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Financially, it can be more rewarding too. While you won't make money on a home's appreciation as a renter, with many people predicting a real estate crash, homeowners may not see property values rise anyway.
There are a few good reasons to consider renting a home instead of buying one. Here are four of them:
1. Renting a home can be cheaperâ€¨
In many cases, you can save a lot of money by renting. Rental costs are often lower than a monthly mortgage, but even if they're comparable -- you could pay the same or more to rent a large home than you would if you owned it -- you don't have to worry about property taxes or fixing the heat if the furnace breaks down. It's the additional costs that drive homeowners nuts. Roof starts leaking? Call the landlord.
2. You can move more easily
For homeowners, moving can be a complicated and potentially expensive prospect. Homeowners often have to do repairs before putting their house on the market and real estate agent fees eat into potential returns. Renters don't have to worry about any of this. After the lease is up, they're free to live somewhere else. The only costs they have to cover are the movers.
3. Get into a better areaâ€¨
Nicer areas come with more expensive houses. For many Canadians, it's impossible to buy a house a trendy locale -- the homes are just too pricy. Renting allows people to live in a hot spot for a fraction of the homeownership costs. If you want to live in a sought-after condo, for instance, not only will you not have to pay the hefty mortgage payment, but you may not have to cover the expensive condo fees either.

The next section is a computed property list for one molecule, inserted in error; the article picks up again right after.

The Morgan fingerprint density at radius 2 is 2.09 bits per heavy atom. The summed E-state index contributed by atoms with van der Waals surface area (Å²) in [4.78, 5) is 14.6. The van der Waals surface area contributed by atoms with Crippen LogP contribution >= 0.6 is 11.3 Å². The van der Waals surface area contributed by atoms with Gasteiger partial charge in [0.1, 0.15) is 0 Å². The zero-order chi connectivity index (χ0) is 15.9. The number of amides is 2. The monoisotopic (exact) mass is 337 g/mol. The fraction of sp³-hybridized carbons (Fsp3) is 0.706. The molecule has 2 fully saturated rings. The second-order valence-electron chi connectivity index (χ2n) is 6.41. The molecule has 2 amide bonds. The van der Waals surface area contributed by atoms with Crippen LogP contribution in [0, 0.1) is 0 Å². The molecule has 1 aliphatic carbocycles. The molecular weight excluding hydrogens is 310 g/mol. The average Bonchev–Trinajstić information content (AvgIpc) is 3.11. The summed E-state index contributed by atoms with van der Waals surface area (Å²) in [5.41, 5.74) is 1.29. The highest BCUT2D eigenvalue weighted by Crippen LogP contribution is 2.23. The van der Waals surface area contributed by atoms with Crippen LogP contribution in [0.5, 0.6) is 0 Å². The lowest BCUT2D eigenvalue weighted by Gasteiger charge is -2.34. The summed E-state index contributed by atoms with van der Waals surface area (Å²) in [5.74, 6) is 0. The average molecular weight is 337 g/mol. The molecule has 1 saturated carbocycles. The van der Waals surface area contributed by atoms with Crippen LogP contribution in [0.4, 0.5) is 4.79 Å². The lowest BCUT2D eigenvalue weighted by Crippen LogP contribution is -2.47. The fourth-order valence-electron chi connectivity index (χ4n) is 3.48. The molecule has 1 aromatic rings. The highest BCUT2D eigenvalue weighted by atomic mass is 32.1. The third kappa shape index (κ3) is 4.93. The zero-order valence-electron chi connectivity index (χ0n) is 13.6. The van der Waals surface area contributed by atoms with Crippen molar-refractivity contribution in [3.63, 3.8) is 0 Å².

4. Less economic worries
If the real estate market does crash, as a renter you'll have nothing to worry about. It's homeowners who bought their house to fund their retirement that will be sweating. You'll continue paying your monthly rent as is. It doesn't matter to you if the place you're living in is going to affect the landlord's nest egg.
Saying that, there are two possible downsides to renting during a real estate crash: Housing prices may fall so much that renting may become more expensive than home ownership. If it gets to that point, you may then want to consider buying.
The other concern is that the landlord may try to raise rents to make up for the lost value. In that case, start looking around.
While renting can make a lot of sense, you still need to save the money you're not spending on homeownership. If you can sock away the difference and build your retirement fund, then renting may be the way to go in today's economy.